In Lew’s case, Pacheco said he believes his officer had probable cause for the arrest, though he didn’t say why. However, the police chief expressed support for Banks’ bill, describing it as a proper remedy to address situations similar to Lew’s.
During testimony before the committee, Lew said he was pulled over by Rock Springs police the evening of May 22 two years ago for not staying in one traffic lane. He said he was subjected to a breathalyzer test and field sobriety test as well as blood work for further analysis and taken to Sweetwater County Detention Center. Lew was booked at the jail where his mugshot was taken for a DUI charge before being released on bond.
He said he asked the following day a couple of media outlets to not publish his mugshot but forgot to ask the Rocket Miner, which posted his picture.
“To publish a person’s mugshot before they’re actually convicted is wrong,” Lew said. “A person is guaranteed by the Constitution to be presumed innocent until proven guilty. And I think that publishing a person’s mugshot violates that to a certain point, not in the literal sense, but because of the fact people try people in the public eye when a person’s mugshot is put out there. Not 100% of people that are arrested are guilty. That’s why we have lawyers and the court system. But to publish a person’s mugshot before that process is gone through, I think is wrong.”
He said the arrest never should have happened since there was no evidence of a crime, and he had to wait for his blood test results from the state before he could resolve the matter. The test results didn’t arrive until the end of June, though, and then a judge dismissed all charges against him sometime in July, he said.
Although the charges were dropped, his mugshot can be viewed online to this day.
“This bill is to prevent the erroneous publication of someone’s mugshot before they’re convicted of any crime,” Lew told the Wyoming Truth. “Unfortunately, in this day and age, social media and the internet have expounded the spreading of information whether it’s true or false. And it doesn’t take very long to get something out there and distributed for a lot of people to see it, whether it’s true or false.”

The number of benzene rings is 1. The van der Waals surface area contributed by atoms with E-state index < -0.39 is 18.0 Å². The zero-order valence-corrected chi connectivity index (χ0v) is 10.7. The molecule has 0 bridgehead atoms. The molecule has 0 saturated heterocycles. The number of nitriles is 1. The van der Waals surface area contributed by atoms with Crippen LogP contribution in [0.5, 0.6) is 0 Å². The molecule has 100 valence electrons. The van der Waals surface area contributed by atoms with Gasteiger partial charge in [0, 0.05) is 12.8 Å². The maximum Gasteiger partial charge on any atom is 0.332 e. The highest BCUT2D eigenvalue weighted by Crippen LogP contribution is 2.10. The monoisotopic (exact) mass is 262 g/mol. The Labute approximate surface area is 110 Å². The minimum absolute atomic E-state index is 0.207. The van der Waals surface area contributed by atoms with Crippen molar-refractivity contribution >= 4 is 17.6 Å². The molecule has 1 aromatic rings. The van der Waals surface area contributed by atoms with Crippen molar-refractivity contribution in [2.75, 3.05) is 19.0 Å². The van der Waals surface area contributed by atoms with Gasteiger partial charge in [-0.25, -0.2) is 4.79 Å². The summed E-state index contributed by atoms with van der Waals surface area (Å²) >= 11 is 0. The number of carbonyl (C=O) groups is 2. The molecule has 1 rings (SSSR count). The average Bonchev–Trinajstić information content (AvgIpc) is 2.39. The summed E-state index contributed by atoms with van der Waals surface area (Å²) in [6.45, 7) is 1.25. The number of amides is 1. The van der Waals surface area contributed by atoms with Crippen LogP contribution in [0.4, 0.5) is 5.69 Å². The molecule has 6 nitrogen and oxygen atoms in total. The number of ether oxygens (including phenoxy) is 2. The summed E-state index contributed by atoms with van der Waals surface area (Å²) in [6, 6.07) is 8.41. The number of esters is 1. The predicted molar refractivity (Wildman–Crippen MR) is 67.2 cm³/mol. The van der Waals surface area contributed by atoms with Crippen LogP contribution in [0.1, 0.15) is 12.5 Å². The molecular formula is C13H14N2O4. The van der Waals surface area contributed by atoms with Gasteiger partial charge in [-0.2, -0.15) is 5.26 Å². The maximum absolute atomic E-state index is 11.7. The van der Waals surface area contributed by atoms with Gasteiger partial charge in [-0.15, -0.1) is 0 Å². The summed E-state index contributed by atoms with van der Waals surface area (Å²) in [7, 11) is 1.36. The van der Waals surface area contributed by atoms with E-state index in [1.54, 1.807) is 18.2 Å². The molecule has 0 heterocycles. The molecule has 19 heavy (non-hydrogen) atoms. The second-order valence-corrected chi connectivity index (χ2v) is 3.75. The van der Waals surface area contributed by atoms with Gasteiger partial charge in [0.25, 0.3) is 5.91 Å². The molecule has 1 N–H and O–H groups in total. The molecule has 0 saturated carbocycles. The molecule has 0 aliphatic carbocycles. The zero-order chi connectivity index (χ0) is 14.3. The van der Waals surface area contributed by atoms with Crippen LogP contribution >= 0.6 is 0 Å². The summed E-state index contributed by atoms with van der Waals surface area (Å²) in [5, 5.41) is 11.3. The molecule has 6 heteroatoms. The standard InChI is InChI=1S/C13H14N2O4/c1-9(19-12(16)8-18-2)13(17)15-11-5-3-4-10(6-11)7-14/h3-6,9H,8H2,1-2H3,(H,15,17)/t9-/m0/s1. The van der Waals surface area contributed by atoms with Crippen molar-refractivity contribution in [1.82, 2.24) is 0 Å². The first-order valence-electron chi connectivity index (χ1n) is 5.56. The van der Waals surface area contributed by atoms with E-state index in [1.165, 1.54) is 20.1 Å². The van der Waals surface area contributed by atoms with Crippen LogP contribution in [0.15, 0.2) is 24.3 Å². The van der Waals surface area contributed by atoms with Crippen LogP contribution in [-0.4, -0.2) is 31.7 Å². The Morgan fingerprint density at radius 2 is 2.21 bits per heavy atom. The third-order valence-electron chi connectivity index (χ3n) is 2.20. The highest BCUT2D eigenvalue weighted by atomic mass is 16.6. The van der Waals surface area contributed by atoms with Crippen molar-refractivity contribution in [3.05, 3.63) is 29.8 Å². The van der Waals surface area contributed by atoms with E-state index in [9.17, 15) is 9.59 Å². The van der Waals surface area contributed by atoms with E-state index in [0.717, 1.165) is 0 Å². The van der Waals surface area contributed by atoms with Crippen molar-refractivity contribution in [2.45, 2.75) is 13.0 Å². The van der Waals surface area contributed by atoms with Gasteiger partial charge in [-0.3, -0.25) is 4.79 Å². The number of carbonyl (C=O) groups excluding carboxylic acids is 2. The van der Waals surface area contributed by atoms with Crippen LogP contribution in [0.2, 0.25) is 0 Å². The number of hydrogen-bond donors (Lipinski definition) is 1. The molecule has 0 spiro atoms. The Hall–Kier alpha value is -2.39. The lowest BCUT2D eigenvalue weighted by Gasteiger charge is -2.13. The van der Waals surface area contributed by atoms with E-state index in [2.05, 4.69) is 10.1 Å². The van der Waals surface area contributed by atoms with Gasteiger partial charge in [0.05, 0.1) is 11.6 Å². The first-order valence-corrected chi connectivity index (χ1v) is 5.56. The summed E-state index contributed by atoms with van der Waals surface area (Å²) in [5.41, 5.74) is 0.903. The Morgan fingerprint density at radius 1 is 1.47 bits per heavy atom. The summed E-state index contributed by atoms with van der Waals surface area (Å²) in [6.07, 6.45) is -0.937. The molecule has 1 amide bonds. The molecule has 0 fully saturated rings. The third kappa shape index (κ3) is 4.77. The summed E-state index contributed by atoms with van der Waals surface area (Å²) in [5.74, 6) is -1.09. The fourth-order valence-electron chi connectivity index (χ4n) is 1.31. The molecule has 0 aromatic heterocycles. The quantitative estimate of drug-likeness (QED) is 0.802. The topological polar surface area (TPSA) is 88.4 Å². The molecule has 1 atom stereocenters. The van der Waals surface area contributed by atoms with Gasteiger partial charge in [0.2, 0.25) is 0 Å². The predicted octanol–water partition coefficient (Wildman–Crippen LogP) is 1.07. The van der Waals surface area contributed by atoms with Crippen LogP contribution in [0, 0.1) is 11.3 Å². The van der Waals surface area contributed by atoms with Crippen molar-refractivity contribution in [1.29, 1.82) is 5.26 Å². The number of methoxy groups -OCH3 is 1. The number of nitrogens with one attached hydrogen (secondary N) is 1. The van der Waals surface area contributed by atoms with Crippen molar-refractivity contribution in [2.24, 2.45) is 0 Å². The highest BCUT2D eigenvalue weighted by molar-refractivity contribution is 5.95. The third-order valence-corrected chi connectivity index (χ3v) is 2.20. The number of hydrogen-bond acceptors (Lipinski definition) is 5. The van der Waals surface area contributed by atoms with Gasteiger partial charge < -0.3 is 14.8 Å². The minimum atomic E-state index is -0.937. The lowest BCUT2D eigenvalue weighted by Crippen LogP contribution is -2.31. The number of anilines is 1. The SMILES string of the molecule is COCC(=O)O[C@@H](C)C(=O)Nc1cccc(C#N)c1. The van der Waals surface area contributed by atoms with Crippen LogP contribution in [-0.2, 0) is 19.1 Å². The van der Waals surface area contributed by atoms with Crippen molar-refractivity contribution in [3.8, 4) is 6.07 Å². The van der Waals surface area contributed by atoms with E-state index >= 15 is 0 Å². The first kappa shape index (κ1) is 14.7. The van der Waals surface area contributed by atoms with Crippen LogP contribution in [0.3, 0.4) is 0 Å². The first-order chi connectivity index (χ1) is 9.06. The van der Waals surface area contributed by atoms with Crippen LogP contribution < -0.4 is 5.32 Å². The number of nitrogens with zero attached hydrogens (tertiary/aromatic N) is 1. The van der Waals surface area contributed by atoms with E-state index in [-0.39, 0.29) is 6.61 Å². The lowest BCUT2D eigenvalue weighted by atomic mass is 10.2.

Rep. Art Washut (R-Casper) was one of the committee members who voted against the bill Monday. He said whether or not a mugshot was released, Lew’s name was printed and his reputation besmirched, noting how a news article could have included a stock business photo of Lew instead of the mugshot. He said the bill doesn’t fix the issue with the arrest release information.
Rep. Karlee Provenza (D-Laramie), who voted in favor of the bill, said, “There is a difference between what we publish as a mugshot versus a chamber of commerce photo. A mugshot is taken perhaps at the worst moment of your life. You may be in clothes from the jail instead of your civilian clothes and that indicates things to people…. If we are to truly respect innocent until proven guilty in this country, we should take whatever we need to protect that because I think it is the basis of our democracy and our justice system.”